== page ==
By Ian Reynolds, CEO, KBH On-Train Media
Out of home advertising can reach specific demographics with more accuracy than ever before. Mums are targeted on the school run, families are reached on a weekend train trip while youths are hit with the latest fashions during a visit to the high street.
But socio-demographics have changed. We’re entering a ‘flat-age’ society, where people are living longer, staying healthier and remaining younger in attitude and interests. OOH advertisers need to react and start thinking about creating and planning campaigns to target behaviour, rather than demographics.
In a bid to demonstrate the value of targeting consumers by behaviour as opposed to solely by traditional demographics such as age, gender, income or social class, we at KBH have produced new OOH audience categories with our Pen Profiles, using Mosaic, Personicx and TGI data.
We studied the behaviour of more than 2,500 consumers, beginning in 2013 and then again last year. We assigned them to one of the following groups – Influential Youths, Intellectual Urbanites, Modern Families or Affluent Professionals. Although these categories are still partly segmented by age and social classifications, they are also heavily derived from attitude and behaviour.
As well as delving into the shopping and buying habits of these groups, the research looked at when, how and why consumers shopped after they were exposed to on-train advertising.
So how has consumer behaviour changed while out of home?
Technology is undoubtedly the biggest catalyst in transforming behaviour. KBH’s research in 2015 found that 90% of people use their smartphone while on a train – up from 85% in 2013. There has also been a significant rise in consumers using laptops while travelling – 34% do this compared to 21% two years ago.
On-train smartphone use is one of the key behaviours that transcends age groupings. Although there are differences between Influential Youth – 94% of this group use a smartphone on the train – and Affluent Professional – with 88% using a smartphone on the train – usage is high across the board.
So it’s clear that travellers are fixated on their devices, but they are still well aware of their surroundings.
65% of our respondents in 2013 said they noticed traincards; that figure rose to 94% in 2015. Making purchases as a result of seeing a traincard has also seen a dramatic increase across all groups. In 2013, 13% of our respondents said they'd bought a brand they’d seen advertised. In 2015, that figure had risen to 24%.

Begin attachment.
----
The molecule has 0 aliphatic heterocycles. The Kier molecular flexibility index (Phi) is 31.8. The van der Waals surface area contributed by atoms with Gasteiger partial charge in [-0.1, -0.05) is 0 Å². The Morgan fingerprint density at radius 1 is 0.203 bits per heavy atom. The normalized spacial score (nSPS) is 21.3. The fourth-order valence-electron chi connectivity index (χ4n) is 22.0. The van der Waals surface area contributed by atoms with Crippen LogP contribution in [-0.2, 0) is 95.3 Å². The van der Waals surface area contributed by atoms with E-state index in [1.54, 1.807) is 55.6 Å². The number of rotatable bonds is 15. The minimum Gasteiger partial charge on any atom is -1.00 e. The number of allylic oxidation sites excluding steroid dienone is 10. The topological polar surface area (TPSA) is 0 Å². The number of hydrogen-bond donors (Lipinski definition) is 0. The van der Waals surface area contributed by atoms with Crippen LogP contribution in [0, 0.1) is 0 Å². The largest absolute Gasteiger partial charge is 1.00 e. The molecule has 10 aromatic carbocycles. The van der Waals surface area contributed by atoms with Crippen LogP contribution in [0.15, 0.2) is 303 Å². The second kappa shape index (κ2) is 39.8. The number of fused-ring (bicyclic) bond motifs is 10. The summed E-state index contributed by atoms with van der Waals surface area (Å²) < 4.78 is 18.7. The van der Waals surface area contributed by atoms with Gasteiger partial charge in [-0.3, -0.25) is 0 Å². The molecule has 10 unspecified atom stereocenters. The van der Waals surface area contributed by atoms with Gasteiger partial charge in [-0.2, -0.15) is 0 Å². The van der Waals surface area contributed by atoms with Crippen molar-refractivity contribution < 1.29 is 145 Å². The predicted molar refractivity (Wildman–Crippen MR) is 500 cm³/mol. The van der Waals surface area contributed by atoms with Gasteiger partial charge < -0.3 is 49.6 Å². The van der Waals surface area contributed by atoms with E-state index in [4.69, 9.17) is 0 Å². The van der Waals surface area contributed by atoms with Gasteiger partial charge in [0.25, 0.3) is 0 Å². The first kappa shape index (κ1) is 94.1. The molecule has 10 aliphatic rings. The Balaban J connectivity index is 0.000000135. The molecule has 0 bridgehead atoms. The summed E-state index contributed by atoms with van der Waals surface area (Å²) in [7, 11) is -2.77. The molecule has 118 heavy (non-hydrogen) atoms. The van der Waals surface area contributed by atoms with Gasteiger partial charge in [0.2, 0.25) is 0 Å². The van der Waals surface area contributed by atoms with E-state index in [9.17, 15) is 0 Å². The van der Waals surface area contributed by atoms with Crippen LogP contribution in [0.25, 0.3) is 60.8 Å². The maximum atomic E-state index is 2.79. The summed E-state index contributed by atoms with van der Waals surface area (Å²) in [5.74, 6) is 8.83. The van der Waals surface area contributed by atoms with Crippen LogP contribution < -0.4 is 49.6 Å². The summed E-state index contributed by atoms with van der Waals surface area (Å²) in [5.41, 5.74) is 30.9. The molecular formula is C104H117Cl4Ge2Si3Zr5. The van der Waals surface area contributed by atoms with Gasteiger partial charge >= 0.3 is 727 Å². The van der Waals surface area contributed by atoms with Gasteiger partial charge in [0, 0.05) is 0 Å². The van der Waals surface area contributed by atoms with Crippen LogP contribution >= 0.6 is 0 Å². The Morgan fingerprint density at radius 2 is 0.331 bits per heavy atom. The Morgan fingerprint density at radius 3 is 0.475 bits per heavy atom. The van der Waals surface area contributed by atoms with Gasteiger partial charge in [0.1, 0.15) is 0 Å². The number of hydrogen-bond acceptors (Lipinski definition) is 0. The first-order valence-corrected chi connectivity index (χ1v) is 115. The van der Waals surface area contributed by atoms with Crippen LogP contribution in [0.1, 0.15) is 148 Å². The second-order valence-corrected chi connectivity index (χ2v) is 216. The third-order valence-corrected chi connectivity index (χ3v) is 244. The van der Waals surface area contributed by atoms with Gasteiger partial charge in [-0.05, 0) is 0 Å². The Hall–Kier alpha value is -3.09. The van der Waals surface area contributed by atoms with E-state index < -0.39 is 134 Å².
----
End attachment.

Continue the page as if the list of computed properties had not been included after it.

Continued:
This high conversion rate shouldn’t be surprising when you consider that people spend an average of 40 minutes on a train journey.
But when do consumers act on the advertising? The research found that the most popular time to buy a product or service seen advertised on a train was later that day, with 29% having done so. 28% had bought a product almost instantaneously and 27% had made a purchase days afterwards.
How can advertisers leverage this behaviour?
The most effective ad campaigns take into account the content and messaging that is likely to be most appropriate to the individual commuter and the state of mind they’re in during their journey. The train journey is a time for reflection and planning, when people will be making decisions on the next part of their day, week or month.
Just Eat used traincards to talk to hungry commuters who are deciding what to have for dinner during their journey home. They used a last-minute prompt based on context and behaviour to reach consumers while they’re in planning mode. Consumer connectivity was absolutely key for the campaign, something which OOH advertising generally offers.
British Airways also made use of on-train dwell time and changing consumer behaviour with a campaign promoting sales and offers. The connected audience could browse and act immediately plus the ads put commuters in mind of a holiday when they're likely to be – even subconsciously – seeking a break from the normal routine.
So while demographics will always be part of the marketing mix, smart OOH planners and advertisers need to factor behaviour in alongside to execute truly effective campaigns.